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What type of customers use British Airways?

What type of customers use British Airways?

British Airways customers People who choose to fly BA do so because of their close affiliation to the brand and their preference for a high level of service. Often frequent flyers who travel for both business and pleasure, they are affluent and influential.

Who is British Airways target market?

British Airways target a segment of citizens involving primary market of ABC1, which preferred high class services provided by British Airways. Through expansion of its short haul market, British Airways have emphasized in attracting more diverse set of consumers (McDonald, 2013).

What are British Airways values?

Embracing the best of Britain You’ll feel at home here if you embrace timeless British values and modern Britain’s strengths: knowhow, creativity, energy, diversity and open-mindedness – and a sense of respect, responsibility, fair play and knowing whose turn it is to make the tea.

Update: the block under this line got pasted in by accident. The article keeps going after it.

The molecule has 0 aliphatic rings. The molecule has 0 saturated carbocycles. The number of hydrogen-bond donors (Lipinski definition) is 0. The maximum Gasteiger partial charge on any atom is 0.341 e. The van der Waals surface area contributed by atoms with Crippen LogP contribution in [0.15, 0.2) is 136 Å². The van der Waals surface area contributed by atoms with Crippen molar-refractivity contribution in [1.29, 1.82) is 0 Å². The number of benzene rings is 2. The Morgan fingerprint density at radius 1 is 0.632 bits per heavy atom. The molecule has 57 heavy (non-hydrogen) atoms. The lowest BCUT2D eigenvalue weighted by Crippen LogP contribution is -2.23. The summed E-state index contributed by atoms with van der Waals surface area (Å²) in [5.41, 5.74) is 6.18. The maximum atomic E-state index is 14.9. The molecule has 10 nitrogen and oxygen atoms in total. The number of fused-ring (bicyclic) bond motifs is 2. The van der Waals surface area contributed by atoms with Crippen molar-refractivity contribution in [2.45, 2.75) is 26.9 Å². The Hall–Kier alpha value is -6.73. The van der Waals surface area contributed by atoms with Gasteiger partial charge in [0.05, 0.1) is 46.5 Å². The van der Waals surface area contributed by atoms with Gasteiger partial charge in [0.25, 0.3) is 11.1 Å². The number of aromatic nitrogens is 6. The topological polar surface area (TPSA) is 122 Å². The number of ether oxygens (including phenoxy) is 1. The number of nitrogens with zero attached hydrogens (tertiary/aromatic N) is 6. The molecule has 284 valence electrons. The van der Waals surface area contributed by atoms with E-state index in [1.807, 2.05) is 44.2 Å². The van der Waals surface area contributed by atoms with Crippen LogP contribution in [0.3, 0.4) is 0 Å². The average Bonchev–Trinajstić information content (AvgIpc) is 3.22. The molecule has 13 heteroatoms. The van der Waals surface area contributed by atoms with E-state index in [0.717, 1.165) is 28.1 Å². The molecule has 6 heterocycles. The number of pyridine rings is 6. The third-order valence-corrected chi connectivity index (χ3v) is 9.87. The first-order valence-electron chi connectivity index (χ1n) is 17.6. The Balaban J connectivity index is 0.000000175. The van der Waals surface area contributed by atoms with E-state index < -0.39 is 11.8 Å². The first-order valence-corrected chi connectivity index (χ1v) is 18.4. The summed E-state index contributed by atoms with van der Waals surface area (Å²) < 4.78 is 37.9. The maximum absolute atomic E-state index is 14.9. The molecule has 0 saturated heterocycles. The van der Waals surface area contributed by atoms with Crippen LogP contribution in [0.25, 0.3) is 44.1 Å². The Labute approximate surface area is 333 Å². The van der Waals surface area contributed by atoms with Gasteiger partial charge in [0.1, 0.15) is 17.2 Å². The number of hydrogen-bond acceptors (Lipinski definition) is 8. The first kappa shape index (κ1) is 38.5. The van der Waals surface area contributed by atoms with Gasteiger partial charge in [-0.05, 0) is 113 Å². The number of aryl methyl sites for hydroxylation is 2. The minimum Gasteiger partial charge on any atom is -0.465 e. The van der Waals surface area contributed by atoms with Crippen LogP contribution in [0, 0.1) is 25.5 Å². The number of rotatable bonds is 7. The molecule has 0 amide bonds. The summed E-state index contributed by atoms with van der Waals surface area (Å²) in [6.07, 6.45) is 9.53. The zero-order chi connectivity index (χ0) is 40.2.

How many customers does British Airways have a year?

British Airways is one of the world’s leading global premium airlines and the largest international carrier in the UK serving almost 40 million customers a year, travelling to over 170 destinations in more than 70 different countries.

What makes British Airways such a good airline?

The airline’s reputation is built on its heritage of excellence in all areas of flying and in an increasingly competitive market, it continues to strive to put the customer at the heart of the business. At the core of the brand lies the promise of To Fly. To Serve.

How did British Airways change its brand image?

BA’s success was an excellent example of Brand Promise, market segmentation, and communications in practice. Through in-flight and on-the-ground innovations and renovations and exceptional and insightful marketing, BA changed customers’ perceptions of the total BA brand. From a reputation of BA meaning ‘Bloody Awful,” BA became “Bloody Awesome.”

Who was the founder of British Airways in the 1980s?

In the 1980s, after its privatization by the Thatcher administration, the British Airways brand reinvented the trans-Atlantic flying brand experience. Under the stewardship of Sir Colin Marshall and a first-rate marketing group, the brand made some big decisions defining the customer’s total brand experience throughout the entire customer journey.